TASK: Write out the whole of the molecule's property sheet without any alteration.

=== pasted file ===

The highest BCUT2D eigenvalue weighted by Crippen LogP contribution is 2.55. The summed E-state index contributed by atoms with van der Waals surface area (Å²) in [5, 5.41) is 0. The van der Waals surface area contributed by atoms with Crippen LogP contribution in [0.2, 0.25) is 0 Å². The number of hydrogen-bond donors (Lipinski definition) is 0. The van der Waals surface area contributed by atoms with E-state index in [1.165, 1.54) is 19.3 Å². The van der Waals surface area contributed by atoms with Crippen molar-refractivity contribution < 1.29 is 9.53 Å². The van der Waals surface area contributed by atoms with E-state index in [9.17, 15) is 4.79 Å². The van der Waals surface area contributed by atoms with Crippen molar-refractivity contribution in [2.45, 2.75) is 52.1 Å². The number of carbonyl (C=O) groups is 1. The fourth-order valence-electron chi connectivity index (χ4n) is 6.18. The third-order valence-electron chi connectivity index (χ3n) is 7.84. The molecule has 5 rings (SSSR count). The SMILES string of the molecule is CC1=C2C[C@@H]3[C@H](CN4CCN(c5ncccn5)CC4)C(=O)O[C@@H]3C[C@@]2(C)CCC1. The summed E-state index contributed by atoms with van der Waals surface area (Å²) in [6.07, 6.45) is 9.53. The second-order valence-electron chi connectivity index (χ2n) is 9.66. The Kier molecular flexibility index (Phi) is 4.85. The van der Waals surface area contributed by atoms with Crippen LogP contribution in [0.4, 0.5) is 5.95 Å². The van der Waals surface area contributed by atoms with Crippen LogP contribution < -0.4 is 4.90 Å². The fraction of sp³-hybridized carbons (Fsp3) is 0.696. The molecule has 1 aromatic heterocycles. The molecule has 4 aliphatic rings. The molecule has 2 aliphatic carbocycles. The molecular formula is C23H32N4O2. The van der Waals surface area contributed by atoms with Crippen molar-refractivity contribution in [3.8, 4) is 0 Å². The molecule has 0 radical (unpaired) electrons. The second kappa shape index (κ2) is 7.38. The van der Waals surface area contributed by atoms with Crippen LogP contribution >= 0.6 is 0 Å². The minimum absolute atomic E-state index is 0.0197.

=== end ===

The highest BCUT2D eigenvalue weighted by Crippen LogP contribution is 2.55. The summed E-state index contributed by atoms with van der Waals surface area (Å²) in [5, 5.41) is 0. The van der Waals surface area contributed by atoms with Crippen LogP contribution in [0.2, 0.25) is 0 Å². The number of hydrogen-bond donors (Lipinski definition) is 0. The van der Waals surface area contributed by atoms with E-state index in [1.165, 1.54) is 19.3 Å². The van der Waals surface area contributed by atoms with Crippen molar-refractivity contribution < 1.29 is 9.53 Å². The van der Waals surface area contributed by atoms with E-state index in [9.17, 15) is 4.79 Å². The van der Waals surface area contributed by atoms with Crippen molar-refractivity contribution in [2.45, 2.75) is 52.1 Å². The number of carbonyl (C=O) groups is 1. The fourth-order valence-electron chi connectivity index (χ4n) is 6.18. The third-order valence-electron chi connectivity index (χ3n) is 7.84. The molecule has 5 rings (SSSR count). The SMILES string of the molecule is CC1=C2C[C@@H]3[C@H](CN4CCN(c5ncccn5)CC4)C(=O)O[C@@H]3C[C@@]2(C)CCC1. The summed E-state index contributed by atoms with van der Waals surface area (Å²) in [6.07, 6.45) is 9.53. The second-order valence-electron chi connectivity index (χ2n) is 9.66. The Kier molecular flexibility index (Phi) is 4.85. The van der Waals surface area contributed by atoms with Crippen LogP contribution in [0.4, 0.5) is 5.95 Å². The van der Waals surface area contributed by atoms with Crippen LogP contribution < -0.4 is 4.90 Å². The fraction of sp³-hybridized carbons (Fsp3) is 0.696. The molecule has 1 aromatic heterocycles. The molecule has 4 aliphatic rings. The molecule has 2 aliphatic carbocycles. The molecular formula is C23H32N4O2. The van der Waals surface area contributed by atoms with Crippen molar-refractivity contribution in [3.8, 4) is 0 Å². The molecule has 0 radical (unpaired) electrons. The second kappa shape index (κ2) is 7.38. The van der Waals surface area contributed by atoms with Crippen LogP contribution >= 0.6 is 0 Å². The minimum absolute atomic E-state index is 0.0197.